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Archie Woodhouse: East Coast FMG Young Farmer of the Year

Written by
NZ Young Farmers

On any given day, you’ll find 22-year-old Archie Woodhouse working alongside his dad and brother on a sheep and beef farm sandwiched between Hawke’s Bay and the Wairarapa. 

“It’s just east of Eketāhuna,” he explains. “I work on medium to steep hill country that covers 1000 hectares, and the land is only 15% flat. I work up a sweat, that’s for sure.” 

“Lately, we’ve been finding ways to minimise environmental impact, whether that be around winter grazing management, strategically pulling stock in certain areas, or retiring other areas to be as profitable and efficient as possible.”
 
The South Wairarapa young farmer says it’s about working smarter, not harder.  

“Making these changes is about recognising the opportunity that where you can remove one area, you can intensify another.” 

Sustainable farming is his passion and the recent graduate says the time he’s spending with his family to talk constructively about the farm’s future has been great. Before working, Archie spent four years at Lincoln University studying for a Masters of AgriBusiness. 

“I think studying and working in other places has given me a different perspective on what I see as sustainability. It may be a buzzword in the industry, but it’s important that, as farmers, we’re doing our best to care for the land.  

“It’s about finding the balance, which is a great challenge.” 

Competing in the East Coast Regional Final was a different challenge Archie faced this year. He says while sitting down to do theory was familiar, he’s had to put his hands to work in preparation to outsmart his counterparts.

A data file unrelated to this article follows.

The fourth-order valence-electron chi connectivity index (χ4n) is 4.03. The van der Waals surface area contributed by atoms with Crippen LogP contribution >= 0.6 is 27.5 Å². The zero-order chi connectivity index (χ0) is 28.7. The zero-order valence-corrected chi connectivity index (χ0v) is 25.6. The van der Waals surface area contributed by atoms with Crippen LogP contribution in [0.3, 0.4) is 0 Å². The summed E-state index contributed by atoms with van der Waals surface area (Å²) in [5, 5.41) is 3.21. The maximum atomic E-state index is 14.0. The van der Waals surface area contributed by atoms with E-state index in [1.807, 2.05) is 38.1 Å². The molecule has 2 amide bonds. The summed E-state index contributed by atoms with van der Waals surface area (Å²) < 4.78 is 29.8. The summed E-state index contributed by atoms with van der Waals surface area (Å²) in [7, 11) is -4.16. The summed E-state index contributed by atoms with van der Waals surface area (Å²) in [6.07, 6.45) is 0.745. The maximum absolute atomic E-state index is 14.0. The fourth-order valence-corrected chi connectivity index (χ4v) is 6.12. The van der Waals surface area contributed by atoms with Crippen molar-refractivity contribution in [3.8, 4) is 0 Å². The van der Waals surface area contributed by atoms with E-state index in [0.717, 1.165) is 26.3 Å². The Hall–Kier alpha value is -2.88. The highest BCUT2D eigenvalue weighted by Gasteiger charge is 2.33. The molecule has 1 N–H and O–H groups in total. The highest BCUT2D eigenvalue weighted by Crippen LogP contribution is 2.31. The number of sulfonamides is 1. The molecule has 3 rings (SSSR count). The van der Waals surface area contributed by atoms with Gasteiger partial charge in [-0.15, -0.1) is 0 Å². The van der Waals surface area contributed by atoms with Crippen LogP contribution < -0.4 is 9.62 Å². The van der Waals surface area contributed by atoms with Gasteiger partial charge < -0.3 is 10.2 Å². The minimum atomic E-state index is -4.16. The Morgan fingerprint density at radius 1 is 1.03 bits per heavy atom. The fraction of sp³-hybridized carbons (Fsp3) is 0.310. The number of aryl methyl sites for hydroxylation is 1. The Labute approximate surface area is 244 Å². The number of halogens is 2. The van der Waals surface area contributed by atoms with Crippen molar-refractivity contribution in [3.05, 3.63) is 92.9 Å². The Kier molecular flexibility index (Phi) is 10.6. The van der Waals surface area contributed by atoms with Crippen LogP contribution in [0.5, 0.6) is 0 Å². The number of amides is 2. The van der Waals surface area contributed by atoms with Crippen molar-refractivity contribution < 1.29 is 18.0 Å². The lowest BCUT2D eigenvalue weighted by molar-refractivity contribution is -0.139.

“I’ve always worked on farms but being away at university...your hands aren’t as callous as they once were,” he laughs.  “Touching up on the practical skills for the last few months has been nice. Things like fencing and dealing with water, it’s been good to put those skills to the test.” 

Working alongside his parents, who bought the farm just before he was born, has helped him soak up some knowledge before the competition. Following in his father’s footsteps, he says it’s nice to be competing in the Grand Final, just like he did, thirty years later.  

“I’ve made a plan on how I’m approaching study and I’m well into a bit of theory already. I’m learning as much as I can, as there’s such a broad range of things that the competition can focus on.  

“It’s nice touching up on a bit of stuff I learnt at university, while learning new skills along the way. I’ve reached out to a whole lot of people who have really wanted to help me on my journey. I’m so grateful for that.” 

Considering he didn’t think he’d be back to farming so soon, his 6-month stint has been timely. After the Grand Final, Archie hopes to try something new, and find a position in the rural professional sector.  

“There’s some pretty exciting innovation and technology going on and I’d like to delve into that for a few years and do something a little bit different, before I go back to on-farm work and get stuck into my penultimate goal of farm ownership.” 

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Written by
NZ Young Farmers

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